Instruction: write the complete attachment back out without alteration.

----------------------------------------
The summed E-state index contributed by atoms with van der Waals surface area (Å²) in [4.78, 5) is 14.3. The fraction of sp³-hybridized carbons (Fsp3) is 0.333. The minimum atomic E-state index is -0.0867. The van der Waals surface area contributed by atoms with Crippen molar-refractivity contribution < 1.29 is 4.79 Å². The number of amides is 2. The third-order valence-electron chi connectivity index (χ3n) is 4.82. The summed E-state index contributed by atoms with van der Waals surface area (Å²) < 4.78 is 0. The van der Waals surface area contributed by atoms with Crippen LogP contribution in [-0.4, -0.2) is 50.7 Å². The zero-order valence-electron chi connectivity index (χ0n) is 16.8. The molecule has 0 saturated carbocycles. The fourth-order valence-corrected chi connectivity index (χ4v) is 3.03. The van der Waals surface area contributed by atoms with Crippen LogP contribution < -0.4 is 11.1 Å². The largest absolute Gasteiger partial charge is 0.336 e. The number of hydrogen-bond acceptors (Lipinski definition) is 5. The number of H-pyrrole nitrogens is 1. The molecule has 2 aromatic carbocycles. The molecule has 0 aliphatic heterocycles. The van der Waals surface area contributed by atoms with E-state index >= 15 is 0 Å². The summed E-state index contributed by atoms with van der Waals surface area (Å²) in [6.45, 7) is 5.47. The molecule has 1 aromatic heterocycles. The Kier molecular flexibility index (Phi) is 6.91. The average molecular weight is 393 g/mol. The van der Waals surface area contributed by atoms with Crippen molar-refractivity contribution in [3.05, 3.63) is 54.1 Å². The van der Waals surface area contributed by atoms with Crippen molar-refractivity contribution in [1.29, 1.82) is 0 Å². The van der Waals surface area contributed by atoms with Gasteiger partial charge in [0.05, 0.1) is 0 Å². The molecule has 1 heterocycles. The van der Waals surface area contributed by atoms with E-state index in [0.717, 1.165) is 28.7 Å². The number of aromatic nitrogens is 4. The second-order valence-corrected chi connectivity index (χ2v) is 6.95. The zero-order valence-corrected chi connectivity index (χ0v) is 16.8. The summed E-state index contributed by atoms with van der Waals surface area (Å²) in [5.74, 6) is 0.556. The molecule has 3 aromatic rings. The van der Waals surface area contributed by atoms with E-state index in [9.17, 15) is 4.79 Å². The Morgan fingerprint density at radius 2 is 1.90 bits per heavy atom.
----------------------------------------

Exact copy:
The summed E-state index contributed by atoms with van der Waals surface area (Å²) in [4.78, 5) is 14.3. The fraction of sp³-hybridized carbons (Fsp3) is 0.333. The minimum atomic E-state index is -0.0867. The van der Waals surface area contributed by atoms with Crippen molar-refractivity contribution < 1.29 is 4.79 Å². The number of amides is 2. The third-order valence-electron chi connectivity index (χ3n) is 4.82. The summed E-state index contributed by atoms with van der Waals surface area (Å²) < 4.78 is 0. The van der Waals surface area contributed by atoms with Crippen LogP contribution in [-0.4, -0.2) is 50.7 Å². The zero-order valence-electron chi connectivity index (χ0n) is 16.8. The molecule has 0 saturated carbocycles. The fourth-order valence-corrected chi connectivity index (χ4v) is 3.03. The van der Waals surface area contributed by atoms with Crippen LogP contribution < -0.4 is 11.1 Å². The largest absolute Gasteiger partial charge is 0.336 e. The number of hydrogen-bond acceptors (Lipinski definition) is 5. The number of H-pyrrole nitrogens is 1. The molecule has 2 aromatic carbocycles. The molecule has 0 aliphatic heterocycles. The van der Waals surface area contributed by atoms with E-state index >= 15 is 0 Å². The summed E-state index contributed by atoms with van der Waals surface area (Å²) in [6.45, 7) is 5.47. The molecule has 1 aromatic heterocycles. The Kier molecular flexibility index (Phi) is 6.91. The average molecular weight is 393 g/mol. The van der Waals surface area contributed by atoms with Crippen molar-refractivity contribution in [3.05, 3.63) is 54.1 Å². The van der Waals surface area contributed by atoms with Crippen molar-refractivity contribution in [1.29, 1.82) is 0 Å². The van der Waals surface area contributed by atoms with Gasteiger partial charge in [0.05, 0.1) is 0 Å². The molecule has 1 heterocycles. The van der Waals surface area contributed by atoms with E-state index in [0.717, 1.165) is 28.7 Å². The number of aromatic nitrogens is 4. The second-order valence-corrected chi connectivity index (χ2v) is 6.95. The zero-order valence-corrected chi connectivity index (χ0v) is 16.8. The summed E-state index contributed by atoms with van der Waals surface area (Å²) in [5.74, 6) is 0.556. The molecule has 3 aromatic rings. The van der Waals surface area contributed by atoms with E-state index in [9.17, 15) is 4.79 Å². The Morgan fingerprint density at radius 2 is 1.90 bits per heavy atom.